Andy from Hobotraveler.com tossed me another bone to chew up and travel this world a little cheaper with. It goes as follows: to make webpages for his HoboHideout.com hotel site in exchange for a free room. It works. I tried it for the first time in Santiago Atitlan, and this “swell graft” worked with flying colors. Mira and I [...]
Andy from Hobotraveler.com tossed me another bone to chew up and travel this world a little cheaper with.
It goes as follows: to make webpages for his HoboHideout.com hotel site in exchange for a free room. It works. I tried it for the first time in Santiago Atitlan, and this “swell graft” worked with flying colors. Mira and I put up a webpage for the Hotel San Pablo, received two free nights of accommodation, and were showered with gifts and thank yous as we waved goodbye. Making webpages for hotels is a good deal for the hotel – as they get a free website, for the Hobohideout.com site – as it gets more content, and for me – as I get free nights of accommodation. This graft is good from every direction.
So if ever I walk into your hotel holding a big, black laptop computer in my hand and start giving you some incomprehesible rap, you will know that I am only trying to work for a place to lay my head . . . and you get a free webpage out of it.
Hobohideout.com is essentially a massive collection of hotel webpages from all over the world, that has been a decade in the making. This incredibly huge site seeks to include every city, town, and village on planet earth – as well as the hotels, hostels, and hovels that cover it. At latest count, the site was up to over eight million pages, and Google is indexing them by the hundreds of thousands each week. This is a big project, and it leaves both myself and Ubertramp in awe. Hobohideout.com is quickly becoming a seriously awesome travel resource.
If you do not believe me, go to Hobohideout.com and search it for your hometown. No matter what little backwater hole you’ve crawled out of, it will be included in the site. I looked for my own backwater home town of Gaines, NY, and, to my surprise, it had a page in Hobohideout.com. Not even the people who live in Gaines, NY really know where it is, but there is a page for Gaines hotels. Try it.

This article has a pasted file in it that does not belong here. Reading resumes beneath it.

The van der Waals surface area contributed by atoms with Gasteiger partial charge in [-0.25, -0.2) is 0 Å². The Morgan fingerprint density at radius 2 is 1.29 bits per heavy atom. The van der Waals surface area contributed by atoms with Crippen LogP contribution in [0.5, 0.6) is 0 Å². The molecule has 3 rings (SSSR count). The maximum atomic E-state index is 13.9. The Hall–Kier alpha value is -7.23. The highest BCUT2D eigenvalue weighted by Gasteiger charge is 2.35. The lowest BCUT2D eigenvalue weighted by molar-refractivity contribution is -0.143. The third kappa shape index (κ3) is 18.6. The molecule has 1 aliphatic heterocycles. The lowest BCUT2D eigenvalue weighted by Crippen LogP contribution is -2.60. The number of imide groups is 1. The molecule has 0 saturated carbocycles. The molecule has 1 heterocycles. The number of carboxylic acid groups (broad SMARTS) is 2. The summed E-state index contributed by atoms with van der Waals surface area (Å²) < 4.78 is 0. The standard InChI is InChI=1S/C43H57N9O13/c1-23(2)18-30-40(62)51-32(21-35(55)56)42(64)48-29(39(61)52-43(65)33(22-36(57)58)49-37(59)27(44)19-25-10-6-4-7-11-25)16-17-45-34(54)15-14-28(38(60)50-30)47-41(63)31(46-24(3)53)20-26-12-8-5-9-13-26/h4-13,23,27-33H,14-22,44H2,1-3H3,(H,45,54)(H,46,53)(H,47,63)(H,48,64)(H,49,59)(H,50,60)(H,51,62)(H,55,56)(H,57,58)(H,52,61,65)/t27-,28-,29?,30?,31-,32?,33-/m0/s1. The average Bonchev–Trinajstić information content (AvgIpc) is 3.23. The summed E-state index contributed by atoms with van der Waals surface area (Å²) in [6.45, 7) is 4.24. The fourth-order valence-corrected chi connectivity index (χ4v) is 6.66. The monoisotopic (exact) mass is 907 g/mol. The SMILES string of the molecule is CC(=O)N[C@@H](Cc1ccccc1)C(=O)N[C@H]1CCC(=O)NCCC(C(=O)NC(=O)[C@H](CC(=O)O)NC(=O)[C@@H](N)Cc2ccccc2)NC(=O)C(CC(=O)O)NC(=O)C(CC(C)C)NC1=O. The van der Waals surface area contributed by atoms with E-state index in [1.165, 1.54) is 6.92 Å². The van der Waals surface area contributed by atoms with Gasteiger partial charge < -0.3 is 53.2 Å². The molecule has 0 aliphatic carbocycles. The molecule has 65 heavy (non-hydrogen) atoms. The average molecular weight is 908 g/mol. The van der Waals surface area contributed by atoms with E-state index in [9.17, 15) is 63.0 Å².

It is Andy’s intention to allow hotel owners to take people into their hotels and look into the rooms, bathrooms, common areas, and the surrounding neighborhood before they arrive. It is his intention to give all of the straight facts upfront: the costs, the address, the contact information is the first thing that you will see when you get on to one of these hotel pages. In Andy’s hobo style, you get all of the information that you need and want without any excessive baggage. There are photos and descriptions of the outside of the hotel, the inside, the common areas, the kitchens or dining areas, the bathrooms, the surrounding neighborhood, nearby attractions, and the rooms themselves so that you know what you are dealing with upon arrival.
Making pages for this site is going good. If I continue to find hotels to make these pages for, my travel expenses should be cut down to around five to seven dollars a day.
Travel is cheap. The world is big.
My mother always told me that a little work can go a long way.
I think this graft can carry me around the world a dozen times over.
Go to Santiago Atitlan Guatemala Hotel San Pablo to look at the page that we made.
About the Author: VBJ
I am the founder and editor of Vagabond Journey. I’ve been traveling the world since 1999, through 90 countries. I am the author of the book, Ghost Cities of China and have written for The Guardian, Forbes, Bloomberg, The Diplomat, the South China Morning Post, and other publications. VBJ has written 3679 posts on Vagabond Journey. Contact the author.
VBJ is currently in: Papa Bay, Hawaii
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